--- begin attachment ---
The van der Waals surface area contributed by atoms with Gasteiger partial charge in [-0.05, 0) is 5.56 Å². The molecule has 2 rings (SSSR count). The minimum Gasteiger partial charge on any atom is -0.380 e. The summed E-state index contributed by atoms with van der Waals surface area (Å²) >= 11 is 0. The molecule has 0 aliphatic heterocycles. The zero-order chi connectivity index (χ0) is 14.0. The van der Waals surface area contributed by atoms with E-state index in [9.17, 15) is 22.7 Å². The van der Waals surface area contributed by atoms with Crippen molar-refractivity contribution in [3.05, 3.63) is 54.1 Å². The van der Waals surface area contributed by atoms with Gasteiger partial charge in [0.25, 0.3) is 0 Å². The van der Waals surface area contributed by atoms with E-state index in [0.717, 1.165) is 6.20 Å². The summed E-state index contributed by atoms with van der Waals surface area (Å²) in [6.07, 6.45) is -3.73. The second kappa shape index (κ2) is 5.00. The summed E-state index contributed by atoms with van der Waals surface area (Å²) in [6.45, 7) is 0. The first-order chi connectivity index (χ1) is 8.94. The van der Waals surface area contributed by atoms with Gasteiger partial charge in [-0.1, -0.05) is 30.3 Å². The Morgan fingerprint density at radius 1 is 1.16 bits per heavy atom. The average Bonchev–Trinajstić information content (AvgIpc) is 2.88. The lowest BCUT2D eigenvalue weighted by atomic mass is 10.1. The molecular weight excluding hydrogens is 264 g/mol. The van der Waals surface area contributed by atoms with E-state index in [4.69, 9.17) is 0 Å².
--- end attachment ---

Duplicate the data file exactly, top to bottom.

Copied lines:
The van der Waals surface area contributed by atoms with Gasteiger partial charge in [-0.05, 0) is 5.56 Å². The molecule has 2 rings (SSSR count). The minimum Gasteiger partial charge on any atom is -0.380 e. The summed E-state index contributed by atoms with van der Waals surface area (Å²) >= 11 is 0. The molecule has 0 aliphatic heterocycles. The zero-order chi connectivity index (χ0) is 14.0. The van der Waals surface area contributed by atoms with E-state index in [9.17, 15) is 22.7 Å². The van der Waals surface area contributed by atoms with Crippen molar-refractivity contribution in [3.05, 3.63) is 54.1 Å². The van der Waals surface area contributed by atoms with Gasteiger partial charge in [0.25, 0.3) is 0 Å². The van der Waals surface area contributed by atoms with E-state index in [0.717, 1.165) is 6.20 Å². The summed E-state index contributed by atoms with van der Waals surface area (Å²) in [6.07, 6.45) is -3.73. The second kappa shape index (κ2) is 5.00. The summed E-state index contributed by atoms with van der Waals surface area (Å²) in [6.45, 7) is 0. The first-order chi connectivity index (χ1) is 8.94. The van der Waals surface area contributed by atoms with Gasteiger partial charge in [-0.1, -0.05) is 30.3 Å². The Morgan fingerprint density at radius 1 is 1.16 bits per heavy atom. The average Bonchev–Trinajstić information content (AvgIpc) is 2.88. The lowest BCUT2D eigenvalue weighted by atomic mass is 10.1. The molecular weight excluding hydrogens is 264 g/mol. The van der Waals surface area contributed by atoms with E-state index in [4.69, 9.17) is 0 Å².